Researchers with the European Union's Joint Research Centre (JRC) have started investigating how chemical substances migrate from cattle manure to water. The research aims to minimize contamination risks in the context of a circular economy, JRC said.
JRC scientists have developed and tested a new methodology to investigate the fate of chemical substances -- in particular pharmaceuticals, as well as other antimicrobial agents -- administered to cattle. The methodology stems from an exploratory research project that addressed the so-called "circularity of risks" linked to the reuse of materials and recycling in the circular economy, JRC said.
"We, of course, support the principle of the circular economy and the idea of reusing materials, but we want to be sure that when materials are reused, this has no negative consequences on human health or the environment. Our research looks at one way of ensuring this," JRC scientist Bernd Gawlik explained.
The object of the study was cattle manure, which is often used as fertilizer in its natural state without undergoing additional treatment or processing.
The researchers wanted to understand to what extent chemicals such as pharmaceuticals administered to cattle can migrate into water resources through their manure, JRC said in its announcement.
"We treat our wastewater, but manure from animals, which is used as such in agriculture, is often not treated at all. To date, there is not much knowledge about the risk that chemicals such as pharmaceuticals in the manure could pose to our water resources. We also do not understand the role some of them could play in the development of antimicrobial resistance in the environment," Bernd said.
The researchers analyzed samples of manure and soil, as well as samples of groundwater and surface water, for a total of 488 chemicals — from herbicides, fungicides and insecticides to pharmaceuticals, ingredients of personal care products and other industrially used chemicals.
The researchers obtained 20 samples of manure, soil and water at the premises of the University for Agriculture in Nitra (Slovakia).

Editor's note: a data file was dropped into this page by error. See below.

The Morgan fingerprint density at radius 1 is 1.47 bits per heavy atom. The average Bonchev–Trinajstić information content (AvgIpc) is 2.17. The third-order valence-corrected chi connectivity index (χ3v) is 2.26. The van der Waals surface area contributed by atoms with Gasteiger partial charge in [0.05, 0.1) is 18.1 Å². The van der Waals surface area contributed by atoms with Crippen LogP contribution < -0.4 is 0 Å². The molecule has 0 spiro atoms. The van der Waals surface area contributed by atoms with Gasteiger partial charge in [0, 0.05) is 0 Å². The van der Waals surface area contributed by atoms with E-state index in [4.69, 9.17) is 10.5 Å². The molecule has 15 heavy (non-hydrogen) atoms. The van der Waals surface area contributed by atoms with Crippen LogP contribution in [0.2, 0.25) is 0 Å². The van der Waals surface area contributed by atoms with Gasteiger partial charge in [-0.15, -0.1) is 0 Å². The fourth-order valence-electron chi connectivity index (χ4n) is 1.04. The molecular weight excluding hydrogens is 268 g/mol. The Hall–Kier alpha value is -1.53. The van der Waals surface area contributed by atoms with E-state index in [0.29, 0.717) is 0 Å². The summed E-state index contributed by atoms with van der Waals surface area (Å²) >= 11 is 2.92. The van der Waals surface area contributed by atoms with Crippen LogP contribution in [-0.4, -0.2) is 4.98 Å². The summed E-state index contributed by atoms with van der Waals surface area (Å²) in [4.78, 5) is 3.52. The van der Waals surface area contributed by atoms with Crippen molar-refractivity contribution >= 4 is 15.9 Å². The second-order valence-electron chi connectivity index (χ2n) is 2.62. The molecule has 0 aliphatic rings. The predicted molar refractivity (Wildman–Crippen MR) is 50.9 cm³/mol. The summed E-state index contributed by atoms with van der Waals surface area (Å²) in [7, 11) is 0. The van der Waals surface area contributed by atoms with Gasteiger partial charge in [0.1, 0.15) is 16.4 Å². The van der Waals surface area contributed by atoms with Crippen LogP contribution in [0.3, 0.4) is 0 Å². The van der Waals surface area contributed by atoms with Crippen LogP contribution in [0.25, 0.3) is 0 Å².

The samples were then processed and analyzed at JRC using a new analytical approach called "compound fishing," which stems from the JRC Exploratory Research Project CHEMPRINT. The process can assess the presence of 488 chemical compounds, including antibiotics and other chemicals used in veterinary applications and animal husbandry, JRC said.
According to the announcement, the untreated manure samples from animal husbandry contained significant levels of veterinary pharmaceuticals and other chemicals used in animal farming. However, in the processed manure samples, the levels were much lower, although some remained unaffected, JRC said.
The analysis of soil as well as surface and ground water revealed the presence of a large number of chemicals.
"This does not mean that drinking water would necessarily be contaminated as it is treated, but the chemicals could certainly have effects on the environment. Therefore, (we) need to look into this more carefully and use our knowledge to help design solutions. They could include improved animal husbandry methods to reduce the problem at the source, but modern technology could also provide opportunities for more targeted recovery of resources from manure," Bernd explained.
The study was conducted in collaboration with the Slovak University of Agriculture in Nitra. JRC is now conducting a broader EU-wide assessment of processed manure using the new methodology.